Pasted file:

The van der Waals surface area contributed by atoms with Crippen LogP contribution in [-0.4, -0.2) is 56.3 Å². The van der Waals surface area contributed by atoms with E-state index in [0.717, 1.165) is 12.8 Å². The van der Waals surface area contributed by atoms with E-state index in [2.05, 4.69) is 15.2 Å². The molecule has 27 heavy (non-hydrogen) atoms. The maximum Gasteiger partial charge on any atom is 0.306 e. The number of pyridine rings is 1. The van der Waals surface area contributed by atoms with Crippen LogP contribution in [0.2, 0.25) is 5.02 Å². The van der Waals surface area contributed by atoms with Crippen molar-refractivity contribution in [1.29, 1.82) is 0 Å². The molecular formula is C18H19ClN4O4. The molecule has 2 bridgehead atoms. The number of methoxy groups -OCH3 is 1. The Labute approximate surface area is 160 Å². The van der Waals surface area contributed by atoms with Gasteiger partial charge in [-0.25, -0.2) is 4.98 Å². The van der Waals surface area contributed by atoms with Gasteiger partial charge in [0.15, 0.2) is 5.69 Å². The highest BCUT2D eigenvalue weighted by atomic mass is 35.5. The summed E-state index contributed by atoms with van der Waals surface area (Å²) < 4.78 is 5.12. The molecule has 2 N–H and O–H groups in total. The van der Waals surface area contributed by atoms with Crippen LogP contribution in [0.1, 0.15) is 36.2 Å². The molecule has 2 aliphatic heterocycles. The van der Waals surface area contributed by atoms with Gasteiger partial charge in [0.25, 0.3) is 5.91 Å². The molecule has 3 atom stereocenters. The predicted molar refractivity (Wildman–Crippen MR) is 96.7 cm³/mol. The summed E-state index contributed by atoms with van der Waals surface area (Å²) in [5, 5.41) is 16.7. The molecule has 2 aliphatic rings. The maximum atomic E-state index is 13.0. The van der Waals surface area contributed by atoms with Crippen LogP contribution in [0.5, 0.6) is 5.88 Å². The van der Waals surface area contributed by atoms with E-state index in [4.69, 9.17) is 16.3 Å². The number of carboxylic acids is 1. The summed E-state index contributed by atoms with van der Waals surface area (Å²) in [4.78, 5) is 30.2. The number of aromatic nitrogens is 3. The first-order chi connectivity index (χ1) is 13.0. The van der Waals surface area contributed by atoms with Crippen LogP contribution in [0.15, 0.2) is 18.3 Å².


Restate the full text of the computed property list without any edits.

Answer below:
The van der Waals surface area contributed by atoms with Crippen LogP contribution in [-0.4, -0.2) is 56.3 Å². The van der Waals surface area contributed by atoms with E-state index in [0.717, 1.165) is 12.8 Å². The van der Waals surface area contributed by atoms with E-state index in [2.05, 4.69) is 15.2 Å². The molecule has 27 heavy (non-hydrogen) atoms. The maximum Gasteiger partial charge on any atom is 0.306 e. The number of pyridine rings is 1. The van der Waals surface area contributed by atoms with Crippen LogP contribution in [0.2, 0.25) is 5.02 Å². The van der Waals surface area contributed by atoms with Crippen molar-refractivity contribution in [1.29, 1.82) is 0 Å². The molecular formula is C18H19ClN4O4. The molecule has 2 bridgehead atoms. The number of methoxy groups -OCH3 is 1. The Labute approximate surface area is 160 Å². The van der Waals surface area contributed by atoms with Gasteiger partial charge in [-0.25, -0.2) is 4.98 Å². The van der Waals surface area contributed by atoms with Gasteiger partial charge in [0.15, 0.2) is 5.69 Å². The highest BCUT2D eigenvalue weighted by atomic mass is 35.5. The summed E-state index contributed by atoms with van der Waals surface area (Å²) < 4.78 is 5.12. The molecule has 2 N–H and O–H groups in total. The van der Waals surface area contributed by atoms with Crippen LogP contribution in [0.1, 0.15) is 36.2 Å². The molecule has 2 aliphatic heterocycles. The van der Waals surface area contributed by atoms with Gasteiger partial charge in [0.25, 0.3) is 5.91 Å². The molecule has 3 atom stereocenters. The predicted molar refractivity (Wildman–Crippen MR) is 96.7 cm³/mol. The summed E-state index contributed by atoms with van der Waals surface area (Å²) in [5, 5.41) is 16.7. The molecule has 2 aliphatic rings. The maximum atomic E-state index is 13.0. The van der Waals surface area contributed by atoms with Crippen LogP contribution in [0.5, 0.6) is 5.88 Å². The van der Waals surface area contributed by atoms with E-state index in [4.69, 9.17) is 16.3 Å². The number of carboxylic acids is 1. The summed E-state index contributed by atoms with van der Waals surface area (Å²) in [4.78, 5) is 30.2. The number of aromatic nitrogens is 3. The first-order chi connectivity index (χ1) is 13.0. The van der Waals surface area contributed by atoms with Crippen LogP contribution in [0.15, 0.2) is 18.3 Å².